Let them write an essay on Khalistan

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Let them write an essay on Khalistan

Friday, 31 March 2023 | Priyadarshi Dutta

Let them write an essay on Khalistan

This protest has no content except vilification and terror. It dodges issues of territory, Government form, State-religion ties and economy

Indian diplomatic missions in the UK, USA, Australia and Canada have recently been subjected to violent and abusive protests by pro-Khalistan Sikhs. If I were at Ground Zero, I would have simply walked around with a sheaf of foolscap papers and asked the agitators to write an essay about the proposed Khalistan. The essay must address the issues of territory, a form of government, the relationship between the state and church (SGPC), economy, demography (38 per cent non-Sikhs in Punjab, and Sikhs in the rest of India) etc. However, the essay reveals the “Khali-stan” (empty space) that exists in their minds.

Over the last 50 years, the ‘movement’ has preferred to dodge these fundamental questions. Thousands of lives have been lost in an organised misconception. Territory is the basic component of a sovereign state. The maps of the proposed Khalistan are ludicrous. In the 1980s, Khushwant Singh purchased a Khalistan map published in England, for £2. “According to this map”, he wrote in 1992, “Khalistan will include Jammu, Himachal Pradesh, Haryana, New Delhi, chunks of UP, Rajasthan and Saurashtra to give the state an outlet to the sea. By rough reckoning, the Sikh population will be 13 per cent. What kind of Sikh state will this be? Clearly, not democratic.” (My Bleeding Punjab, P.155-156).

A recent example of this lack of clarity is the fanciful Khalistan map issued by Gurpatwant Singh Pannun, of Sikhs For Justice, in June 2022 at the Lahore Press Club. Besides the Indian Punjab, it encompasses almost the whole of Haryana, Himachal, five Rajasthan districts, several Uttarakhand districts (including Dehradun and Haridwar), and a number of districts of UP. It included Gurugram, though Delhi was left out. Shimla was the capital of Khalistan, though Sikhs comprised 1.95 per cent of the city. Pro-Khalistani graffiti was actually found pasted on the Assembly Building at Dharamsala (Kangra district) on May 8, 2022, and scribes in Himachal Pradesh received pre-recorded Khalistani threat calls on their mobiles. However, in the Melbourne round of a referendum by the outfit in January, the question was whether “Indian-governed Punjab should be an independent country— Yes or No”. Where does that leave the June 2022 map?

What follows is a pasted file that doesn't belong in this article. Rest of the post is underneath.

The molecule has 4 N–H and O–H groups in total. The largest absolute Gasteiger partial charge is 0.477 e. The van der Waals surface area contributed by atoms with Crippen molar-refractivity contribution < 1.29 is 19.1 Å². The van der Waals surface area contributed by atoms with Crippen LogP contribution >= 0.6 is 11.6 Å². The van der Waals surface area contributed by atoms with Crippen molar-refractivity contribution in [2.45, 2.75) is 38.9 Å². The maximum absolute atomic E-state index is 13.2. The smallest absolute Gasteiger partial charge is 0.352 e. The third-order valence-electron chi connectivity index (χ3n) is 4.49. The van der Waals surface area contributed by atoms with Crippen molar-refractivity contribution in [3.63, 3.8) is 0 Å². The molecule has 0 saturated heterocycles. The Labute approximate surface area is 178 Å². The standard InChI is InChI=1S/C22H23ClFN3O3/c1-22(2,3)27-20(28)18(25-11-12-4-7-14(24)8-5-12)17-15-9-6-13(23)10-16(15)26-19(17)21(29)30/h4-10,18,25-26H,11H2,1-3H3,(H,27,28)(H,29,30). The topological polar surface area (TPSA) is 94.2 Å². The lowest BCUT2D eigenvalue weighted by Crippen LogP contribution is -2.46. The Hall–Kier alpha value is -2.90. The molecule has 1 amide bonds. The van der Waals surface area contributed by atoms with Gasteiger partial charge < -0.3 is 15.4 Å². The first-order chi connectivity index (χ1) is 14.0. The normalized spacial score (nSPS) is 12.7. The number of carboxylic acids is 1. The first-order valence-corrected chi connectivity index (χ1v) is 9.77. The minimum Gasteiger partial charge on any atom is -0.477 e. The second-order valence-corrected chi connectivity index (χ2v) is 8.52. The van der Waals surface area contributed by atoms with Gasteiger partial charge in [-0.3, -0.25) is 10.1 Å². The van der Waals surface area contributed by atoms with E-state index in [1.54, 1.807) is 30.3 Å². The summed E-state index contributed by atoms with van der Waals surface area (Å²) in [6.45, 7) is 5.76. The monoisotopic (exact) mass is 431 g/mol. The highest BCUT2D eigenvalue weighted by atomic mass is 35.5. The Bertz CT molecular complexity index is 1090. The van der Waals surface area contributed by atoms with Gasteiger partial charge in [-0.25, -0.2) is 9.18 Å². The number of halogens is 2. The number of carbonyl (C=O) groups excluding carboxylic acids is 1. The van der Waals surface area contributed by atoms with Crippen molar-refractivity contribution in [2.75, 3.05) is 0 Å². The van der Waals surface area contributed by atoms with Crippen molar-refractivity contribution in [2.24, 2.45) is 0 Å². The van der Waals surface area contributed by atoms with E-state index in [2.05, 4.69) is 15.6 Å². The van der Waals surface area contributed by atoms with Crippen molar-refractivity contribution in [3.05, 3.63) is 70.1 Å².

As per the referendum, sovereign Khalistan would be a landlocked country between India and Pakistan. Punjab farmers, overwhelmingly Jatt Sikhs, are heavily dependent on rice and wheat from the Centre. This was borne out by the massive farmers’ agitation (2020-21) compelling the Government to cancel the farm laws. One would be interested in knowing how Khalistan proponents plan to offload Punjab rice and wheat mounds.

Nobody has yet seen a draft Khalistan constitution even after 50 years. The Khalsa Raj Party Constitution issued by Lt Col Partap Singh (Retd) on May 15, 1991, at Chandigarh, issued towards the end of the Khalistani insurgency, was expected to condense all wisdom on Khalistan. It advocates an independent, sovereign Sikh homeland and restricts its boundaries to Punjab and adjoining Punjabi-speaking areas ‘fraudulently kept out during a Punjab reorganisation in 1966”. Herein, Lt Col Singh assumes all Punjabi-speaking persons in India are Sikhs, and vice versa, wherein in reality 38 per cent of Punjab population according to Census 2011 is Hindu.

Will Khalistan be a democracy and a theocracy at the same time? It is open to multiple interpretations but it says nothing about the SGPC. The ‘movement’ is a bundle of imponderables, deliberately retained by its sponsors. It fits American author Paul Elridge’s description, “Man is willing to die for any idea, provided that idea is not clear to him.”

(The writer is an author and independent researcher based in New Delhi)

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